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New approach is a win for both the great crested newt and developers

Author: Gavin Moore Published: 13th August 2019 11:30
© Sam Knowles – male great crested newt taken under licence (April 2019). © Sam Knowles – male great crested newt taken under licence (April 2019).

The great crested newt will no longer be a byword for development delays and spiralling costs after South Northamptonshire Council (SNC) joined a regional partnership to tackle the problem.
Instead of being granted planning permission and then developers discovering they must redraw their plans to mitigate for the presence of great crested newts, they will be able to consult a pre-existing ‘impact risk map’ before they submit their plans.
Cllr Phil Bignell, SNC’s portfolio holder for planning, said: “Great crested newts are a protected species for good reason, their populations have declined significantly.
“Developers are concerned by delays and extra surveys for great crested newts and how mitigation can sometimes require extra ponds and landscaping.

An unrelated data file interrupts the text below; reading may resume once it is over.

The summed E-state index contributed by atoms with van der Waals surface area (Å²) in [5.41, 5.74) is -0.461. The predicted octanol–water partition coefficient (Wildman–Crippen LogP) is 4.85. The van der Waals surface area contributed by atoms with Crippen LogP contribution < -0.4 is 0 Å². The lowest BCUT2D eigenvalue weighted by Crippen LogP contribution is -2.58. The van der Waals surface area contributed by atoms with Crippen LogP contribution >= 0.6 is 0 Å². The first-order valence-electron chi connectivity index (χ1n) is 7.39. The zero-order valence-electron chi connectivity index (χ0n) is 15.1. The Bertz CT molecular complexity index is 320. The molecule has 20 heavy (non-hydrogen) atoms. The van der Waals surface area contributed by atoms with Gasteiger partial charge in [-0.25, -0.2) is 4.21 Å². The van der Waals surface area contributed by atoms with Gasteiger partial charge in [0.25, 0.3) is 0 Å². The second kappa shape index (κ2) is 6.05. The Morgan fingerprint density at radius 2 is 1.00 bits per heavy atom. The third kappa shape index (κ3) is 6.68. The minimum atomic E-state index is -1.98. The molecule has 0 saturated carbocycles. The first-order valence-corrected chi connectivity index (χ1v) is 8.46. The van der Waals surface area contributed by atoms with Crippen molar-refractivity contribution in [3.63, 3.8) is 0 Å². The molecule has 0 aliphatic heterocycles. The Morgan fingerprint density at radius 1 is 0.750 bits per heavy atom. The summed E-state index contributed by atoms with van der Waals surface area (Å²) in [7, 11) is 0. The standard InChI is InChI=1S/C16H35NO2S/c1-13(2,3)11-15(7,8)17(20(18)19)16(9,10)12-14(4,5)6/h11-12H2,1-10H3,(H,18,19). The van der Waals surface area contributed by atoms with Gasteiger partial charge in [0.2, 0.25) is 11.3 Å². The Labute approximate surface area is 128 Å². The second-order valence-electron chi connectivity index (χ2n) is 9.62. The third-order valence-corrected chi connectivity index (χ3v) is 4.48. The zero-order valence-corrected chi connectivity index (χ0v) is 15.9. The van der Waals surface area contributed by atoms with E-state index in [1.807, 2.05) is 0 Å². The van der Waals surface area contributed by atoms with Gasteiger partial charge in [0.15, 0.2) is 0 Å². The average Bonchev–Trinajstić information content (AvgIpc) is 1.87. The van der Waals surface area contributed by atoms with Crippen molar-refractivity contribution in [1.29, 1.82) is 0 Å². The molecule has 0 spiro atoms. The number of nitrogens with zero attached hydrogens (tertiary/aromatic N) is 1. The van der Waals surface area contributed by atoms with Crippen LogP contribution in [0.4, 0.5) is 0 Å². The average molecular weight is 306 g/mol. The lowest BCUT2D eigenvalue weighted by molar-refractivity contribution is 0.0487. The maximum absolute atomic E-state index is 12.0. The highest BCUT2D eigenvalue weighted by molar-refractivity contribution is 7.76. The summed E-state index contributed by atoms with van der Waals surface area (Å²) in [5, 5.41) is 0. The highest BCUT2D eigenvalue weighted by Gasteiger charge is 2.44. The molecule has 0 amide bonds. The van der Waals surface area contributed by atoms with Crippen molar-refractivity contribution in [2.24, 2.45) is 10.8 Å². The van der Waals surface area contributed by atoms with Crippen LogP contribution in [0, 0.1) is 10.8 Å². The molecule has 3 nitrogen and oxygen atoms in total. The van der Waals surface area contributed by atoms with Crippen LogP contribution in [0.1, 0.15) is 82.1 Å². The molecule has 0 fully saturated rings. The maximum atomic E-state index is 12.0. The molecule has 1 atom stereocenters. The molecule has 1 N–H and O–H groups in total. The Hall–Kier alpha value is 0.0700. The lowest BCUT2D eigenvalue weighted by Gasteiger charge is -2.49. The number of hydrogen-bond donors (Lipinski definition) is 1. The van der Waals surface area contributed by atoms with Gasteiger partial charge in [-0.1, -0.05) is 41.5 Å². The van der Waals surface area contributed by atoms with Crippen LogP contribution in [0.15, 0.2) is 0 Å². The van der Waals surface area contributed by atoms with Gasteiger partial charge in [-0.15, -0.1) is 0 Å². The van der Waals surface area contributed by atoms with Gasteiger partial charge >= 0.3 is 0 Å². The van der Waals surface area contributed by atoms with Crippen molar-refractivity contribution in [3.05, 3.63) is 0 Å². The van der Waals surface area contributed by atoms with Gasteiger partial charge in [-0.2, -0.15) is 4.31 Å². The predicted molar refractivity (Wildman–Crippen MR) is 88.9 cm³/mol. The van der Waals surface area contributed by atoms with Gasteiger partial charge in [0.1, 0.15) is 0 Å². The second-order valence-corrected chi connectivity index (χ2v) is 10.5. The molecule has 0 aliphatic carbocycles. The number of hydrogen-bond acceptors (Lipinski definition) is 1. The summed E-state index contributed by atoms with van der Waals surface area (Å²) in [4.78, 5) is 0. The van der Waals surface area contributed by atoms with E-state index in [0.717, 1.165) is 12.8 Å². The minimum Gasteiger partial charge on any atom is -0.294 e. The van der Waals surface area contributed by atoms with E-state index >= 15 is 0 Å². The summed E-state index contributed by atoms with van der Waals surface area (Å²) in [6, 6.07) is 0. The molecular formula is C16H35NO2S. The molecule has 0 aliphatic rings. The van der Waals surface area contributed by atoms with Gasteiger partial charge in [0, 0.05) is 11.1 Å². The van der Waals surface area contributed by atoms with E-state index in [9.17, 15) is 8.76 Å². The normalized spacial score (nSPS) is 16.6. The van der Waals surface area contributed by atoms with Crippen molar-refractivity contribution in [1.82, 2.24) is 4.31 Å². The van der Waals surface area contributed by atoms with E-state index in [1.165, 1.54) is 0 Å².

“This approach avoids those complications, but at the same time ensures that mitigation measures are not an afterthought of the development process.
“This scheme is the sustainable option and ultimately, it’s better for great crested newts and wider biodiversity. It’s a win for both."
Matt Jackson, conservation manager for the Bedfordshire and Northamptonshire Wildlife Trust, said: “In the UK newts have a bad press because of the costs involved in protecting them, and when new habitat is created for them it can be in small, isolated areas where their future may not be very secure, rather than as part of a wider nature recovery network.
“District licensing aims to take a much more strategic approach to providing habitat for newts.
“Crucially the approach has a monitoring and review process built in so that Natural England, the government’s conservation advisors, will be able to ensure it works properly for newts as well as developers.”
The great crested newt mitigation scheme is provided by Naturespace and has been successfully trialled over the last 18 months across seven local planning authorities in the south Midlands.
For more information visit - https://naturespaceuk.com/.
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